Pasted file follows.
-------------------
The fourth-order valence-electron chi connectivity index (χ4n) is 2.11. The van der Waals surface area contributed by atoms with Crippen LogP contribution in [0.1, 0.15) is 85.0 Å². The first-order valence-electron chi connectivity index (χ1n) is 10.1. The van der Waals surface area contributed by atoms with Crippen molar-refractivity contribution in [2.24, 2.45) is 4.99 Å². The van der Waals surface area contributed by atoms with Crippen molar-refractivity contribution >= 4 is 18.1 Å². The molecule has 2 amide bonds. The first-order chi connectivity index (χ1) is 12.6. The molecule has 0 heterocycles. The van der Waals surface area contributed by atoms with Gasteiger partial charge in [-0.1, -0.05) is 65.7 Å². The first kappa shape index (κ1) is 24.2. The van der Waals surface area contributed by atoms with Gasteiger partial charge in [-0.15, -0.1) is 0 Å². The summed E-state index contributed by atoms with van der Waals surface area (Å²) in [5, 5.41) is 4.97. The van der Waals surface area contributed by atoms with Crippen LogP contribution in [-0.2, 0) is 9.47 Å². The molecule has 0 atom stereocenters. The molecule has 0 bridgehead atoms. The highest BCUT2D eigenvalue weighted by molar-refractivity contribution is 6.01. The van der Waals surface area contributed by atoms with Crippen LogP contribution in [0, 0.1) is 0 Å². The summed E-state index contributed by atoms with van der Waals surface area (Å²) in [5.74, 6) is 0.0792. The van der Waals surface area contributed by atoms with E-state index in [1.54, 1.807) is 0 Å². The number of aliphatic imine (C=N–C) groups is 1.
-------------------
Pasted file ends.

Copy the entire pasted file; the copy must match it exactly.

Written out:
The fourth-order valence-electron chi connectivity index (χ4n) is 2.11. The van der Waals surface area contributed by atoms with Crippen LogP contribution in [0.1, 0.15) is 85.0 Å². The first-order valence-electron chi connectivity index (χ1n) is 10.1. The van der Waals surface area contributed by atoms with Crippen molar-refractivity contribution in [2.24, 2.45) is 4.99 Å². The van der Waals surface area contributed by atoms with Crippen molar-refractivity contribution >= 4 is 18.1 Å². The molecule has 2 amide bonds. The first-order chi connectivity index (χ1) is 12.6. The molecule has 0 heterocycles. The van der Waals surface area contributed by atoms with Gasteiger partial charge in [-0.1, -0.05) is 65.7 Å². The first kappa shape index (κ1) is 24.2. The van der Waals surface area contributed by atoms with Gasteiger partial charge in [-0.15, -0.1) is 0 Å². The summed E-state index contributed by atoms with van der Waals surface area (Å²) in [5, 5.41) is 4.97. The van der Waals surface area contributed by atoms with Crippen LogP contribution in [-0.2, 0) is 9.47 Å². The molecule has 0 atom stereocenters. The molecule has 0 bridgehead atoms. The highest BCUT2D eigenvalue weighted by molar-refractivity contribution is 6.01. The van der Waals surface area contributed by atoms with Crippen LogP contribution in [0, 0.1) is 0 Å². The summed E-state index contributed by atoms with van der Waals surface area (Å²) in [5.74, 6) is 0.0792. The van der Waals surface area contributed by atoms with E-state index in [1.54, 1.807) is 0 Å². The number of aliphatic imine (C=N–C) groups is 1.